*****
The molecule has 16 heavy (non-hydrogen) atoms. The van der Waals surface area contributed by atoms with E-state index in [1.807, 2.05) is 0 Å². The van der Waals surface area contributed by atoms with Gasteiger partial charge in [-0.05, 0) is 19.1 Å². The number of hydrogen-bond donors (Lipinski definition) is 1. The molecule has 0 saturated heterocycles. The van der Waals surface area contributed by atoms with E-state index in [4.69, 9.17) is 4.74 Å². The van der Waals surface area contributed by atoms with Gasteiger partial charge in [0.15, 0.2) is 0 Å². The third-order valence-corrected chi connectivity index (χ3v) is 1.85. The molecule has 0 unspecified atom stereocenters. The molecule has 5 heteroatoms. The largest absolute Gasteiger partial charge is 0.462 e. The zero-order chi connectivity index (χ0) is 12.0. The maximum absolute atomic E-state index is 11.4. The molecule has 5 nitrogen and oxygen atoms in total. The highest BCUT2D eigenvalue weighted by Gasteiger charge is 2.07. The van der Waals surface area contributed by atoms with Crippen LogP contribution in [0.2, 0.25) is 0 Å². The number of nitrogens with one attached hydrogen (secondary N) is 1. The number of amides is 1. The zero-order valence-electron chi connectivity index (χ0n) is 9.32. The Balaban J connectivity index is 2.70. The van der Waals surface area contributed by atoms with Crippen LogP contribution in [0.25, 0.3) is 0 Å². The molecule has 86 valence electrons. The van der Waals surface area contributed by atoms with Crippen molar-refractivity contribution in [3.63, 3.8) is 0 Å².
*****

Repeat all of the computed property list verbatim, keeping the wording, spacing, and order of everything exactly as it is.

The molecule has 16 heavy (non-hydrogen) atoms. The van der Waals surface area contributed by atoms with E-state index in [1.807, 2.05) is 0 Å². The van der Waals surface area contributed by atoms with Gasteiger partial charge in [-0.05, 0) is 19.1 Å². The number of hydrogen-bond donors (Lipinski definition) is 1. The molecule has 0 saturated heterocycles. The van der Waals surface area contributed by atoms with E-state index in [4.69, 9.17) is 4.74 Å². The van der Waals surface area contributed by atoms with Gasteiger partial charge in [0.15, 0.2) is 0 Å². The third-order valence-corrected chi connectivity index (χ3v) is 1.85. The molecule has 0 unspecified atom stereocenters. The molecule has 5 heteroatoms. The largest absolute Gasteiger partial charge is 0.462 e. The zero-order chi connectivity index (χ0) is 12.0. The maximum absolute atomic E-state index is 11.4. The molecule has 5 nitrogen and oxygen atoms in total. The highest BCUT2D eigenvalue weighted by Gasteiger charge is 2.07. The van der Waals surface area contributed by atoms with Crippen LogP contribution in [0.2, 0.25) is 0 Å². The number of nitrogens with one attached hydrogen (secondary N) is 1. The number of amides is 1. The zero-order valence-electron chi connectivity index (χ0n) is 9.32. The Balaban J connectivity index is 2.70. The van der Waals surface area contributed by atoms with Crippen LogP contribution in [0.25, 0.3) is 0 Å². The molecule has 86 valence electrons. The van der Waals surface area contributed by atoms with Crippen molar-refractivity contribution in [3.63, 3.8) is 0 Å².